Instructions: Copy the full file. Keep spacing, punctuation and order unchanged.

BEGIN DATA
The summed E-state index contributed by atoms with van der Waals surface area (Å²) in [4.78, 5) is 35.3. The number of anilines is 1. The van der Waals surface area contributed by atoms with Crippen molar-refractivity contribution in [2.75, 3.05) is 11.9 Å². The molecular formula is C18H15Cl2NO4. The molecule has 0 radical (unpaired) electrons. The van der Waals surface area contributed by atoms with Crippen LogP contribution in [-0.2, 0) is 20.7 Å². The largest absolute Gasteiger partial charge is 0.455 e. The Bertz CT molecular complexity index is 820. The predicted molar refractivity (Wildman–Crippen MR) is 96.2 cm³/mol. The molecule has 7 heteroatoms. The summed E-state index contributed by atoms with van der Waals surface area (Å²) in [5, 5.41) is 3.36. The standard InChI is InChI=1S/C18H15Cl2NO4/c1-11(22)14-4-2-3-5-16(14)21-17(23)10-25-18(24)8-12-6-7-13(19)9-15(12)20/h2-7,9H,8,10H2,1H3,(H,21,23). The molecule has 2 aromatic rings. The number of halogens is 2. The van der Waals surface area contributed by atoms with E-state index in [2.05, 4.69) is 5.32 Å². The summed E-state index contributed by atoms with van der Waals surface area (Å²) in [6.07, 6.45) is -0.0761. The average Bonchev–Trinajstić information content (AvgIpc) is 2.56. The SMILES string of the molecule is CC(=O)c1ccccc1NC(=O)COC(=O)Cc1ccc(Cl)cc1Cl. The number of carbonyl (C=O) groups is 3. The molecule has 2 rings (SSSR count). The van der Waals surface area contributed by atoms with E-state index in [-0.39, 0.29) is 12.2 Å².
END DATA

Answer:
The summed E-state index contributed by atoms with van der Waals surface area (Å²) in [4.78, 5) is 35.3. The number of anilines is 1. The van der Waals surface area contributed by atoms with Crippen molar-refractivity contribution in [2.75, 3.05) is 11.9 Å². The molecular formula is C18H15Cl2NO4. The molecule has 0 radical (unpaired) electrons. The van der Waals surface area contributed by atoms with Crippen LogP contribution in [-0.2, 0) is 20.7 Å². The largest absolute Gasteiger partial charge is 0.455 e. The Bertz CT molecular complexity index is 820. The predicted molar refractivity (Wildman–Crippen MR) is 96.2 cm³/mol. The molecule has 7 heteroatoms. The summed E-state index contributed by atoms with van der Waals surface area (Å²) in [5, 5.41) is 3.36. The standard InChI is InChI=1S/C18H15Cl2NO4/c1-11(22)14-4-2-3-5-16(14)21-17(23)10-25-18(24)8-12-6-7-13(19)9-15(12)20/h2-7,9H,8,10H2,1H3,(H,21,23). The molecule has 2 aromatic rings. The number of halogens is 2. The van der Waals surface area contributed by atoms with E-state index in [2.05, 4.69) is 5.32 Å². The summed E-state index contributed by atoms with van der Waals surface area (Å²) in [6.07, 6.45) is -0.0761. The average Bonchev–Trinajstić information content (AvgIpc) is 2.56. The SMILES string of the molecule is CC(=O)c1ccccc1NC(=O)COC(=O)Cc1ccc(Cl)cc1Cl. The number of carbonyl (C=O) groups is 3. The molecule has 2 rings (SSSR count). The van der Waals surface area contributed by atoms with E-state index in [-0.39, 0.29) is 12.2 Å².